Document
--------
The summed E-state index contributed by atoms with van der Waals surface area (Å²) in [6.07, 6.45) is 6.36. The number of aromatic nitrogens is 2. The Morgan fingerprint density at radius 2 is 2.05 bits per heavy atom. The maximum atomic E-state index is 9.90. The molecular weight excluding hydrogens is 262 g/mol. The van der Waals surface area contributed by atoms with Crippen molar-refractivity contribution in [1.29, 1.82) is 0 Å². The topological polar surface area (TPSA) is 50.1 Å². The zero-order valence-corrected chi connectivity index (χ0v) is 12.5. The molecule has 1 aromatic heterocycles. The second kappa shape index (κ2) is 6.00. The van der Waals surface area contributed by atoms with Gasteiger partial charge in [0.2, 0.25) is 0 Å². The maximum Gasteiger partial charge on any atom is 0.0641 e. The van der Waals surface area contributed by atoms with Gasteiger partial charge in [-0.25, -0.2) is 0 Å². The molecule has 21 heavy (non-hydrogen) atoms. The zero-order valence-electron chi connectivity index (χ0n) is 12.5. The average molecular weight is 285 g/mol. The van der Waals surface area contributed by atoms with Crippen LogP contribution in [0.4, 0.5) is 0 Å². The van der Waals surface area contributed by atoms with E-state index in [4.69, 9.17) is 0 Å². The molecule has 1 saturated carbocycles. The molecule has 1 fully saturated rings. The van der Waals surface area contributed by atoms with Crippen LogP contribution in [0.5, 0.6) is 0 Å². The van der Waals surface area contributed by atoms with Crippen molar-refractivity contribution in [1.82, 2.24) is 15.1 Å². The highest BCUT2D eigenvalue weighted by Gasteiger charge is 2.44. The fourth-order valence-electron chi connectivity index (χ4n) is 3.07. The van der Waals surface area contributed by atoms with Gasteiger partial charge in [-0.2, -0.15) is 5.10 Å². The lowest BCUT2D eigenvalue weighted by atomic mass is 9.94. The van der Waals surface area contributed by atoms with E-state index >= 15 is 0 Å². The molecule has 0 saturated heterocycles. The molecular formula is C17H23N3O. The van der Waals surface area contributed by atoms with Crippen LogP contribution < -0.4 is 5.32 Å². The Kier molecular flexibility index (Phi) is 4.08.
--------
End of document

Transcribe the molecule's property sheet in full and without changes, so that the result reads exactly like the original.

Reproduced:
The summed E-state index contributed by atoms with van der Waals surface area (Å²) in [6.07, 6.45) is 6.36. The number of aromatic nitrogens is 2. The Morgan fingerprint density at radius 2 is 2.05 bits per heavy atom. The maximum atomic E-state index is 9.90. The molecular weight excluding hydrogens is 262 g/mol. The van der Waals surface area contributed by atoms with Crippen molar-refractivity contribution in [1.29, 1.82) is 0 Å². The topological polar surface area (TPSA) is 50.1 Å². The zero-order valence-corrected chi connectivity index (χ0v) is 12.5. The molecule has 1 aromatic heterocycles. The second kappa shape index (κ2) is 6.00. The van der Waals surface area contributed by atoms with Gasteiger partial charge in [0.2, 0.25) is 0 Å². The maximum Gasteiger partial charge on any atom is 0.0641 e. The van der Waals surface area contributed by atoms with Gasteiger partial charge in [-0.25, -0.2) is 0 Å². The molecule has 21 heavy (non-hydrogen) atoms. The zero-order valence-electron chi connectivity index (χ0n) is 12.5. The average molecular weight is 285 g/mol. The van der Waals surface area contributed by atoms with Crippen LogP contribution in [0.4, 0.5) is 0 Å². The van der Waals surface area contributed by atoms with E-state index in [4.69, 9.17) is 0 Å². The molecule has 1 saturated carbocycles. The molecule has 1 fully saturated rings. The van der Waals surface area contributed by atoms with Crippen LogP contribution in [0.5, 0.6) is 0 Å². The van der Waals surface area contributed by atoms with Crippen molar-refractivity contribution in [1.82, 2.24) is 15.1 Å². The highest BCUT2D eigenvalue weighted by Gasteiger charge is 2.44. The fourth-order valence-electron chi connectivity index (χ4n) is 3.07. The van der Waals surface area contributed by atoms with Gasteiger partial charge in [-0.2, -0.15) is 5.10 Å². The lowest BCUT2D eigenvalue weighted by atomic mass is 9.94. The van der Waals surface area contributed by atoms with E-state index >= 15 is 0 Å². The molecule has 0 saturated heterocycles. The molecular formula is C17H23N3O. The van der Waals surface area contributed by atoms with Crippen LogP contribution < -0.4 is 5.32 Å². The Kier molecular flexibility index (Phi) is 4.08.